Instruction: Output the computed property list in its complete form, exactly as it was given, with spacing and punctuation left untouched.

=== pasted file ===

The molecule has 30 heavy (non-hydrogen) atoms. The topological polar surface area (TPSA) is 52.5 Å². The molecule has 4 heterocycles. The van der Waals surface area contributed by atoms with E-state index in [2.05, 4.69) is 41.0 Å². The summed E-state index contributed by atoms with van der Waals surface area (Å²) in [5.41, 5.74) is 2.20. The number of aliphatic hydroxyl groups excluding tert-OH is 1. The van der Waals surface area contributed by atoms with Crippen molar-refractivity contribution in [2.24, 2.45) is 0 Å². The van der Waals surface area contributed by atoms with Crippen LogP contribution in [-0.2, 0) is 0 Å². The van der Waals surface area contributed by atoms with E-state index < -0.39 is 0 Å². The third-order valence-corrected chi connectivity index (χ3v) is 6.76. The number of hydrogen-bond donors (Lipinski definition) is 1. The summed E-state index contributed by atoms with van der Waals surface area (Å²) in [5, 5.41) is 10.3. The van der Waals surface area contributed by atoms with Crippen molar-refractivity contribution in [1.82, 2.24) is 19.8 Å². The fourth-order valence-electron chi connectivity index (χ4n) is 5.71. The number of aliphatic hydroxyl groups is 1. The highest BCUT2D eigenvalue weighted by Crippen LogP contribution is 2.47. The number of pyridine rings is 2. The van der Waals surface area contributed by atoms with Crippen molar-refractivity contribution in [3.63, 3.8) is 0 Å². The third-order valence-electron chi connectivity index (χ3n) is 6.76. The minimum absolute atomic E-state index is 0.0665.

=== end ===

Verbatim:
The molecule has 30 heavy (non-hydrogen) atoms. The topological polar surface area (TPSA) is 52.5 Å². The molecule has 4 heterocycles. The van der Waals surface area contributed by atoms with E-state index in [2.05, 4.69) is 41.0 Å². The summed E-state index contributed by atoms with van der Waals surface area (Å²) in [5.41, 5.74) is 2.20. The number of aliphatic hydroxyl groups excluding tert-OH is 1. The van der Waals surface area contributed by atoms with Crippen molar-refractivity contribution in [2.24, 2.45) is 0 Å². The van der Waals surface area contributed by atoms with Crippen LogP contribution in [-0.2, 0) is 0 Å². The van der Waals surface area contributed by atoms with E-state index < -0.39 is 0 Å². The third-order valence-corrected chi connectivity index (χ3v) is 6.76. The number of hydrogen-bond donors (Lipinski definition) is 1. The summed E-state index contributed by atoms with van der Waals surface area (Å²) in [5, 5.41) is 10.3. The van der Waals surface area contributed by atoms with Crippen molar-refractivity contribution in [1.82, 2.24) is 19.8 Å². The fourth-order valence-electron chi connectivity index (χ4n) is 5.71. The number of aliphatic hydroxyl groups is 1. The highest BCUT2D eigenvalue weighted by Crippen LogP contribution is 2.47. The number of pyridine rings is 2. The van der Waals surface area contributed by atoms with Crippen molar-refractivity contribution in [3.63, 3.8) is 0 Å². The third-order valence-electron chi connectivity index (χ3n) is 6.76. The minimum absolute atomic E-state index is 0.0665.